o Whether the defendant/respondent, as an executive non-judicial agency of government, has the power, under the provisions of the Electoral Act 2006, to disqualify or screen out candidates for election, including the 2nd plaintiff as a presidential candidate for the 2007 general election. (Grounds 2 and 3).

o Whether the court below was right in failing to take into account the manifest differences between the provisions of Section 21 of the Electoral Act, 2002 and Section 32 of the Electoral Act, 2006 as regards the vesting of power of disqualification of candidates in the Courts. (Grounds 4 and 5).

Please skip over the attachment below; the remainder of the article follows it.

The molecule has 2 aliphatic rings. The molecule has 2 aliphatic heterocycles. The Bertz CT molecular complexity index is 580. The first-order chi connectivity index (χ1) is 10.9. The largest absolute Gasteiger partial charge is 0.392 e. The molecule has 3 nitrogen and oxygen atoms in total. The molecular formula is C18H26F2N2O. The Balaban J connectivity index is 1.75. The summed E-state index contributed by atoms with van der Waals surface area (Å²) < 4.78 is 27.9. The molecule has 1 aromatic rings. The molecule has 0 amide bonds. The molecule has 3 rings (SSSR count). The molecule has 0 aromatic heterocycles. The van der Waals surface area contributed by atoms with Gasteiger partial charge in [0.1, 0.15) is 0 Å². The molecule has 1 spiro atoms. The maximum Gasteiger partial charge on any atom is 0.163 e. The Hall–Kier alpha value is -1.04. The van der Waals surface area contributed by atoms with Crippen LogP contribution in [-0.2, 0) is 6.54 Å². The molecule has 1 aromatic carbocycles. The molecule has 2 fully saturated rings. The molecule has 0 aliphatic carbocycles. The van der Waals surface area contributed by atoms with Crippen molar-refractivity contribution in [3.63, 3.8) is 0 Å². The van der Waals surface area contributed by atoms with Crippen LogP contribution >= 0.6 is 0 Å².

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Comments (3)

Okfold(Sobe, Edo, Nigeria)says...

I want the meaning of female owan name Ekeke (Edo state)

Toluwalase Samuel Olufemi(Ijebu, Ogun, Nigeria)says...

Authority belongs to God, once He decrees it is final and binding

Ikponmwosa Osamede(Edo, Nigeria)says...

Your meaning of Osamede is wrong. Osamede means God has given me a crown